#### Date of Award

Fall 1992

#### Document Type

Dissertation - Restricted

#### Degree Name

Doctor of Philosophy (PhD)

#### Department

Electrical and Computer Engineering

#### First Advisor

Wu, Sherman H.

#### Second Advisor

Schlager, Kenneth J.

#### Third Advisor

Jeutter, Dean C.

#### Abstract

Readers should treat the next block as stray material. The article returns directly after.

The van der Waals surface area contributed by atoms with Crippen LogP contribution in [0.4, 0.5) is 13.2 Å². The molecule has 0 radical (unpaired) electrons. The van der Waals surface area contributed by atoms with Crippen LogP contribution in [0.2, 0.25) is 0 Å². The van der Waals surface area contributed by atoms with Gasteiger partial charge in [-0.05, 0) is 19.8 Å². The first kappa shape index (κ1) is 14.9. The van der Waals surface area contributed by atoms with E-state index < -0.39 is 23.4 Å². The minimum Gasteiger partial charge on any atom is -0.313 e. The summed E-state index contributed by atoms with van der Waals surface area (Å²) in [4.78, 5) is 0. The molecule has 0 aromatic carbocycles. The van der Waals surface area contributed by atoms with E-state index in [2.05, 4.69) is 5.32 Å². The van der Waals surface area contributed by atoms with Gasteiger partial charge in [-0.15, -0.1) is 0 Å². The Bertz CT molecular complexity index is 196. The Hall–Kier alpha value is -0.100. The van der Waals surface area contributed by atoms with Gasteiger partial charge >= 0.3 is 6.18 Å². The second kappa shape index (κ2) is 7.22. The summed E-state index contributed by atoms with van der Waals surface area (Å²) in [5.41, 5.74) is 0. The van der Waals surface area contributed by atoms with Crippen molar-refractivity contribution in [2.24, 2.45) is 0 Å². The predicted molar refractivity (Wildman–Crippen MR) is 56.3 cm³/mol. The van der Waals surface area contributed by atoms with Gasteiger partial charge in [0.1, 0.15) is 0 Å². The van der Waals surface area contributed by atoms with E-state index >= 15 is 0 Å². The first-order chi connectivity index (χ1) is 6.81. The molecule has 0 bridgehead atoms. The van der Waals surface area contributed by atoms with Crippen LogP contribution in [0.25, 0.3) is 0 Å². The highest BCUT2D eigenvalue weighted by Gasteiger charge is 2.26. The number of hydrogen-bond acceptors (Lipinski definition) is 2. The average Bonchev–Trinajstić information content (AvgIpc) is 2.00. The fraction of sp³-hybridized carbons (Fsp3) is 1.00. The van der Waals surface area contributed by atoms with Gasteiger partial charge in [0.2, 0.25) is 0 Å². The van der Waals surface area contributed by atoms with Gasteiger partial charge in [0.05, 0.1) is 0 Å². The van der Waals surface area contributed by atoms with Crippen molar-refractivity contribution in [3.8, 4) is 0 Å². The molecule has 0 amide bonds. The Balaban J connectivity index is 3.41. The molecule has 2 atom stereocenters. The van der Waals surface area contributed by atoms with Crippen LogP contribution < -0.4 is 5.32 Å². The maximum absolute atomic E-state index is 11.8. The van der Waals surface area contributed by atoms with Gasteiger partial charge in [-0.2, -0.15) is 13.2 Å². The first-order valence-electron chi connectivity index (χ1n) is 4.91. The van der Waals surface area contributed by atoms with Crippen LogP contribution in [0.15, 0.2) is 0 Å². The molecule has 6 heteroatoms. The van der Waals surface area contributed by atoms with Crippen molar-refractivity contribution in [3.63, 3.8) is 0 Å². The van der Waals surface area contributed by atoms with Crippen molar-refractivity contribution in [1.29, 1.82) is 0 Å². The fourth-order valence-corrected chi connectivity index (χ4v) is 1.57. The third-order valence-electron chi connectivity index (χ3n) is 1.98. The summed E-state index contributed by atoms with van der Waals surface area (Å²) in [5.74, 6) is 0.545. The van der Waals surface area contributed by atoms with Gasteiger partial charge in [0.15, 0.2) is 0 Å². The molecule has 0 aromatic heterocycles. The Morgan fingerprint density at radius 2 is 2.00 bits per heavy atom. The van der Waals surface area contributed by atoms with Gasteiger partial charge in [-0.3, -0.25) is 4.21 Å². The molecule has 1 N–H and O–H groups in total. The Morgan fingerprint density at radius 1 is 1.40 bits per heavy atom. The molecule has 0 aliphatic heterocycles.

The inherent nonlinear aspect of many practical systems and observation models is explicitly suggestive of the importance and necessity of considering the nonlinear behavior of such a class of systems. The theoretical part of nonlinear systems and in particular nonlinear estimation and filtering has been developed through the decades of the sixties and beginning part of the seventies. The main obstacles in exact practical implementation of the theoretical results still remain unchallenged. But based on the possibility of realizing an adequate approximation criterion to feasibly utilize the scattered theory, this work has concentrated on least square approximation techniques as well as the Gauss-Hermite numerical integration method. A concise theoretical background of nonlinear filters is provided in the first chapter, briefly encompassing continuous estimation and elaborating more extensively on the discrete case. By applying Bayes' law, the probability density function for the discrete case is derived at the end of the chapter; this conditional density function is the pillar of the remaining calculating efforts in the forthcoming chapters. The approximation methods discussed in Chapter 2 are either the ones deployed later on, or those that represent themselves as good candidates for the same tasks. The topics of interest include least square approximation techniques which are used to develop a two dimensional interpolation formula. This formula as well as the Gauss-Hermite quadrature formula are the ones of immediate concern. A few other quadrature formulas are also referred to as well. These formulas are similarly applicable to the approximation tasks undertaken by the Gauss-Hermite formula, where some modifications to the results are required. Chapter 3 includes mathematical models of the image processors; these models take into account the noise sources which are prominent in the process. Also, nonlinear aspects of image processing, and image restoration in particular, are discussed and implemented correspondingly. The remainder of the chapter consists of steps to obtain the probability density function of the image, based on the depicted nonlinear model. In Chapter 4, by the use of autoregressive models and their transformation to state space models, the conditional probability density function of the image is calculated. Then least square approximation and Gauss-Hermite quadrature techniques are applied. This approach makes it feasible to calculate the density function by numerical methods...